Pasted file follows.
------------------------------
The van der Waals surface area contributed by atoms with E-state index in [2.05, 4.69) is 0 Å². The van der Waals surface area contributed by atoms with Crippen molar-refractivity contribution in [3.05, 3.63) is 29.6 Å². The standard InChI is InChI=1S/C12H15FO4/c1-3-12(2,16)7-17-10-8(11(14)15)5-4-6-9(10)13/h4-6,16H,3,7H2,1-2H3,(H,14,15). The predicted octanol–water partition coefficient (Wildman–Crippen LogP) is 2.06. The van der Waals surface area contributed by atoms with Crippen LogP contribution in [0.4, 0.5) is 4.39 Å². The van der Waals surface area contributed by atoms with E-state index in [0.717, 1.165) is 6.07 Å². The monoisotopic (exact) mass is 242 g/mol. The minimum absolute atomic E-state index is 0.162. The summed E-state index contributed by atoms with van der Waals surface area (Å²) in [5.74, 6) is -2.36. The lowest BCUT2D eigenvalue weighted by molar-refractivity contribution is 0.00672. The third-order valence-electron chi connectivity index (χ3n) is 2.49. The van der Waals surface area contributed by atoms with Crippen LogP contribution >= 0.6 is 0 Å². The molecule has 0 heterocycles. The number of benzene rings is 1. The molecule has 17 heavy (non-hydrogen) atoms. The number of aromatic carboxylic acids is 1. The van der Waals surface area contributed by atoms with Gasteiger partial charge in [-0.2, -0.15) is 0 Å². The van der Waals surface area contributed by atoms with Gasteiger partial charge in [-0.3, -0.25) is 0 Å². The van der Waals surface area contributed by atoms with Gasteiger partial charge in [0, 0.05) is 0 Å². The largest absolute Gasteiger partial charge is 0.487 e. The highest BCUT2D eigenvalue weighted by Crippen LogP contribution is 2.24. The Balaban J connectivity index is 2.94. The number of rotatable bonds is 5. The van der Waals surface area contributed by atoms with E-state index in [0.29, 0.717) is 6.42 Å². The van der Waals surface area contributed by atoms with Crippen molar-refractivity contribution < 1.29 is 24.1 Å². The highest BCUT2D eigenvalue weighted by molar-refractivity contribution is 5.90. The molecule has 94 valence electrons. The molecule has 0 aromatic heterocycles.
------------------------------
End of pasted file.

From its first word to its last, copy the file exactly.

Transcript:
The van der Waals surface area contributed by atoms with E-state index in [2.05, 4.69) is 0 Å². The van der Waals surface area contributed by atoms with Crippen molar-refractivity contribution in [3.05, 3.63) is 29.6 Å². The standard InChI is InChI=1S/C12H15FO4/c1-3-12(2,16)7-17-10-8(11(14)15)5-4-6-9(10)13/h4-6,16H,3,7H2,1-2H3,(H,14,15). The predicted octanol–water partition coefficient (Wildman–Crippen LogP) is 2.06. The van der Waals surface area contributed by atoms with Crippen LogP contribution in [0.4, 0.5) is 4.39 Å². The van der Waals surface area contributed by atoms with E-state index in [0.717, 1.165) is 6.07 Å². The monoisotopic (exact) mass is 242 g/mol. The minimum absolute atomic E-state index is 0.162. The summed E-state index contributed by atoms with van der Waals surface area (Å²) in [5.74, 6) is -2.36. The lowest BCUT2D eigenvalue weighted by molar-refractivity contribution is 0.00672. The third-order valence-electron chi connectivity index (χ3n) is 2.49. The van der Waals surface area contributed by atoms with Crippen LogP contribution >= 0.6 is 0 Å². The molecule has 0 heterocycles. The number of benzene rings is 1. The molecule has 17 heavy (non-hydrogen) atoms. The number of aromatic carboxylic acids is 1. The van der Waals surface area contributed by atoms with Gasteiger partial charge in [-0.2, -0.15) is 0 Å². The van der Waals surface area contributed by atoms with Gasteiger partial charge in [-0.3, -0.25) is 0 Å². The van der Waals surface area contributed by atoms with Gasteiger partial charge in [0, 0.05) is 0 Å². The largest absolute Gasteiger partial charge is 0.487 e. The highest BCUT2D eigenvalue weighted by Crippen LogP contribution is 2.24. The Balaban J connectivity index is 2.94. The number of rotatable bonds is 5. The van der Waals surface area contributed by atoms with E-state index in [0.29, 0.717) is 6.42 Å². The van der Waals surface area contributed by atoms with Crippen molar-refractivity contribution < 1.29 is 24.1 Å². The highest BCUT2D eigenvalue weighted by molar-refractivity contribution is 5.90. The molecule has 94 valence electrons. The molecule has 0 aromatic heterocycles.